In the case of mandates, the topic comes up in every show. The immediate news may be New York City’s new rules governing vaccinated access to indoor restaurants, gyms, and entertainment venues, but the bigger abstraction is the gap between the federal government’s lack of power to enforce a statewide mandate and the politics of the Governors in the Red States are pushing back all mandates and outrageously forbid local governments to protect their citizens from the effects of the unvaccinated. Two weeks ago, nothing seemed possible to alleviate any aspect of the crisis. Moving to New York today may encourage more people to act now to protect themselves; The data show a doubling of new vaccinations in the hardest hit states. The media, in turn, incorporate this promising data into their stories and push the more partisan memes to the edge of reporting. The net result is a more flexible narrative, in line with the old-fashioned idea that government can actually get some things done, which in turn helps reduce the suspicion that fuels many of the vaccine hesitants.

The return to the new normal determines the majority of the mandate discussion. The pandemic’s acceleration of digital transformation seems to reflect a growing understanding that we will not be returning from the pandemic anytime soon. Instead, there is the realization that what we call survival is a premonition of how we will live both at work and at home. We talk about our creative heroes on the show, many of whom have become household names that flooded the public appearances stages and media networks. Streaming has stirred up both Hollywood and the news networks, whose business models and value propositions are being attacked by tech social networks. Facebook says that videos now consume more than 50 percent of the time on its network. Amazon’s advertising revenue is growing rapidly to counter the control of Google and Facebook over the advertising markets. Digital advertising is consuming the linear broadcast upfront marketplace.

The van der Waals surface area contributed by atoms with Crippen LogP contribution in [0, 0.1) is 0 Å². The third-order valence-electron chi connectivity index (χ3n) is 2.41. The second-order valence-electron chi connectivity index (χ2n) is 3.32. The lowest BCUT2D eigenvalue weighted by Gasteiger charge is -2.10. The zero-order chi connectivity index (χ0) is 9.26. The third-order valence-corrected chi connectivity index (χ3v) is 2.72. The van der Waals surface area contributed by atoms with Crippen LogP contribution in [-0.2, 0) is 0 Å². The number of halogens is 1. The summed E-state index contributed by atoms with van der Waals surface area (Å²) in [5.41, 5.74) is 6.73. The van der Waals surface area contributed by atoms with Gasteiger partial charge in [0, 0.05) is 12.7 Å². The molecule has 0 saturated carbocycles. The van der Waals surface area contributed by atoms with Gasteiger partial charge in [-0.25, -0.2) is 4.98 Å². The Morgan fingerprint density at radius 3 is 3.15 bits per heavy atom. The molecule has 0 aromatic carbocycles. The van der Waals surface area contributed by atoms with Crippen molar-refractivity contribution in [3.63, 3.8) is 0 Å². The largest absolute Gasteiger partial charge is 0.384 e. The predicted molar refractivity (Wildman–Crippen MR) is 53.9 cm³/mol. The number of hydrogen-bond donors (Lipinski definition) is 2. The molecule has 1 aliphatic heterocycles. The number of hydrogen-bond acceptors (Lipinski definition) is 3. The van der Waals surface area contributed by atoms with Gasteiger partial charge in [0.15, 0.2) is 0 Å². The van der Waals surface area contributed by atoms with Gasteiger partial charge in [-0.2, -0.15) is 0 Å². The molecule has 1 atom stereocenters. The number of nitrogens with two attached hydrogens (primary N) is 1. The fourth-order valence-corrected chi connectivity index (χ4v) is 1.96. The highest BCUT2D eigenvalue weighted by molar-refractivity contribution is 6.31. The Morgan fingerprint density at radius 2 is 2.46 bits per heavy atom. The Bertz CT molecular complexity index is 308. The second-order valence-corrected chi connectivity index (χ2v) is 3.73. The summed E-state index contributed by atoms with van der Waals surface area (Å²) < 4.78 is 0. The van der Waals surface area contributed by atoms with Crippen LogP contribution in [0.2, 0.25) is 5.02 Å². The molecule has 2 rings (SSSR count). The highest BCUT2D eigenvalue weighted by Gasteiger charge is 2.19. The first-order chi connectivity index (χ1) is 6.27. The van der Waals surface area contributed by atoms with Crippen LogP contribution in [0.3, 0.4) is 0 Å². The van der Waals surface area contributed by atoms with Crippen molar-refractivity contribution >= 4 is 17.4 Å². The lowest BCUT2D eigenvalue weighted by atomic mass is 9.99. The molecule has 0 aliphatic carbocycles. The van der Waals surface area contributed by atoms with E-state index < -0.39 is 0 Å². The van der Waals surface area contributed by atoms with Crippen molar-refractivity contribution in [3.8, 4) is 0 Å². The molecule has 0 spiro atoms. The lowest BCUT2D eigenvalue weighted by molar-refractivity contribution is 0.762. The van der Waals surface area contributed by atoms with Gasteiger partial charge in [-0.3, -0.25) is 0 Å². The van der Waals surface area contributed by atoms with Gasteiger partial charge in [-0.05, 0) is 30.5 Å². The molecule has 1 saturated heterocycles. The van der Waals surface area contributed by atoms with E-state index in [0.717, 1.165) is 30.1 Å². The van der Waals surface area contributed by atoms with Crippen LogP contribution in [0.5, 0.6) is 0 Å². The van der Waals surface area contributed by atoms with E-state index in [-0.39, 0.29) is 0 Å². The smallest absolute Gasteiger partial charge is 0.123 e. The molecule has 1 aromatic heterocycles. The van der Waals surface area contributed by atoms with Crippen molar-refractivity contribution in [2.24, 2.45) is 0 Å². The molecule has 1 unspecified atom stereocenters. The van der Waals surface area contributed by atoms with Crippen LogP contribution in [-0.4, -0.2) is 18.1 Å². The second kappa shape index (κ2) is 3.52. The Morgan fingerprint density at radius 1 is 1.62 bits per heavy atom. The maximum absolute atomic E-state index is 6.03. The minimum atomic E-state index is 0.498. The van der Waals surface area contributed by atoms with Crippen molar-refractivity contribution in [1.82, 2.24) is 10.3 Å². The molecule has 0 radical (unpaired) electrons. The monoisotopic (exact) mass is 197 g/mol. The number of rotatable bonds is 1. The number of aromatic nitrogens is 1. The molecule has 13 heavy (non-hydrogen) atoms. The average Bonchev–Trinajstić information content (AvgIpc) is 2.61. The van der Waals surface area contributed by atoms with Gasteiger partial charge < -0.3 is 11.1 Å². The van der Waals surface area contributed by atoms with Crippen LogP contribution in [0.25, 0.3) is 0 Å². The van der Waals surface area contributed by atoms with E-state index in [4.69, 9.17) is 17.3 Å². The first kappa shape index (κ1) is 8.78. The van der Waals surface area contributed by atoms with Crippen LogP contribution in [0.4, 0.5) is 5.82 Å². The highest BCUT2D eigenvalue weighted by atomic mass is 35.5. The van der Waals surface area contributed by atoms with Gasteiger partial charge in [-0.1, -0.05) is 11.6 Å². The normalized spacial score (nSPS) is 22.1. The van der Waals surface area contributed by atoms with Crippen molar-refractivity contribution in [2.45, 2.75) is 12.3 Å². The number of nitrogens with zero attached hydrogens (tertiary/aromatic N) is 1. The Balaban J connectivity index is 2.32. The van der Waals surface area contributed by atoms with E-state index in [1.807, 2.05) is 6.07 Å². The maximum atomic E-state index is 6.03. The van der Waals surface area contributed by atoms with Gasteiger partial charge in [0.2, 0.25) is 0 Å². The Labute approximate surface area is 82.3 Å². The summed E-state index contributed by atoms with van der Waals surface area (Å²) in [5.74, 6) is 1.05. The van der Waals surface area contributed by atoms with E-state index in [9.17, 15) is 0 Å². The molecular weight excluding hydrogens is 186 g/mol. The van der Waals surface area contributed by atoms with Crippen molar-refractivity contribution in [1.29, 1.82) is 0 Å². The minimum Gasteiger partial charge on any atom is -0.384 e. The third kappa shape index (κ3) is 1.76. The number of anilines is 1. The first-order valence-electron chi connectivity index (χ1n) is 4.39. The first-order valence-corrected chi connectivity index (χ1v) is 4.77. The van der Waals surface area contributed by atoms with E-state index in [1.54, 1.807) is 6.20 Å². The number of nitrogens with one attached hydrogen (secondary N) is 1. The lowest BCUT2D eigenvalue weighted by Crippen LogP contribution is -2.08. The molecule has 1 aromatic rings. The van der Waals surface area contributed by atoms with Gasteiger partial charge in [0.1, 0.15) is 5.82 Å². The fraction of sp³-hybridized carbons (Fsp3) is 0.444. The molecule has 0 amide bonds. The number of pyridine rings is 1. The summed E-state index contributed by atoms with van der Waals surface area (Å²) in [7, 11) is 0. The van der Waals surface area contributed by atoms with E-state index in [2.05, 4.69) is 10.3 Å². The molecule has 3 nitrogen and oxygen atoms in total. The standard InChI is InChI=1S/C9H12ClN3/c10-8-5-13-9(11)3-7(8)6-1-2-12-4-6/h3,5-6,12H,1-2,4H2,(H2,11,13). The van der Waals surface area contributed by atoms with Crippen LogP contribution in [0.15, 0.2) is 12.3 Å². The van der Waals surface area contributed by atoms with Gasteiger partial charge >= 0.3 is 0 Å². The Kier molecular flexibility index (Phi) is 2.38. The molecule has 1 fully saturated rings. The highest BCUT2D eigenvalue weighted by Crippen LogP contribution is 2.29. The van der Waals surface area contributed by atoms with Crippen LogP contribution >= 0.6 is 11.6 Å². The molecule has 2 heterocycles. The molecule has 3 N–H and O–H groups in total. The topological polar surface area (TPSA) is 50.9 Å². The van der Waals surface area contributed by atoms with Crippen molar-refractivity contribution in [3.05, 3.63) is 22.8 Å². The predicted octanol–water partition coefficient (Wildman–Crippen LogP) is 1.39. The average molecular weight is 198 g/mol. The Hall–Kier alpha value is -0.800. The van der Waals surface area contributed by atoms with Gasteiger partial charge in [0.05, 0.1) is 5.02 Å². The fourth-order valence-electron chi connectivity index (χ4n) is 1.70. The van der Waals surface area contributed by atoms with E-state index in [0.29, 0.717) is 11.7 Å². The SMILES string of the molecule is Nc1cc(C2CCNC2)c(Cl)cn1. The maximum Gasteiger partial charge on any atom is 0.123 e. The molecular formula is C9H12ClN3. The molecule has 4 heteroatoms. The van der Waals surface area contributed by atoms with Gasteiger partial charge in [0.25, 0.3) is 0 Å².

We often talk about the creator economy, a smug waving of the media red flag in the face of the bull of the mainstream media. The Information, a subscription-driven tech journal, looks like what newsletter startups Substack and Twitter Revue will look like when they grow up. The social audio clubhouse clones offer a similar promise to escape the long tail into viable competition for the Fox, CNN, and MSNBCs of the realigning media companies. At either end of the spectrum, the promise of success collides with the exaggerated reality of too many hours searching for useful differentiation or unrealistic opportunities to escape the noisy underbelly of unprofessional media.

If the numbers don’t seem right for the makers, then they don’t seem to be right for the social networks either. Once the feature wars settle, you’ll see a fragmented lineup of star writers on Substack and Facebook, and very little opportunity for influencers and talent to gush out. The introduction of these tools into businesses could prove to be a growth opportunity for enterprise versions. Is that enough to keep the tech in the game? We might know in two weeks.

from the Gillmor Gang newsletter


The Gillmor Gang – Frank Radice, Michael Markman, Keith Teare, Denis Pombriant, Brent Leary and Steve Gillmor. Recorded live on Friday, July 23, 2021.

Produced and directed by Tina Chase Gillmor @tinagillmor

@fradice, @mickeleh, @denispombriant, @kteare, @brentleary, @stevegillmor, @gillmorgang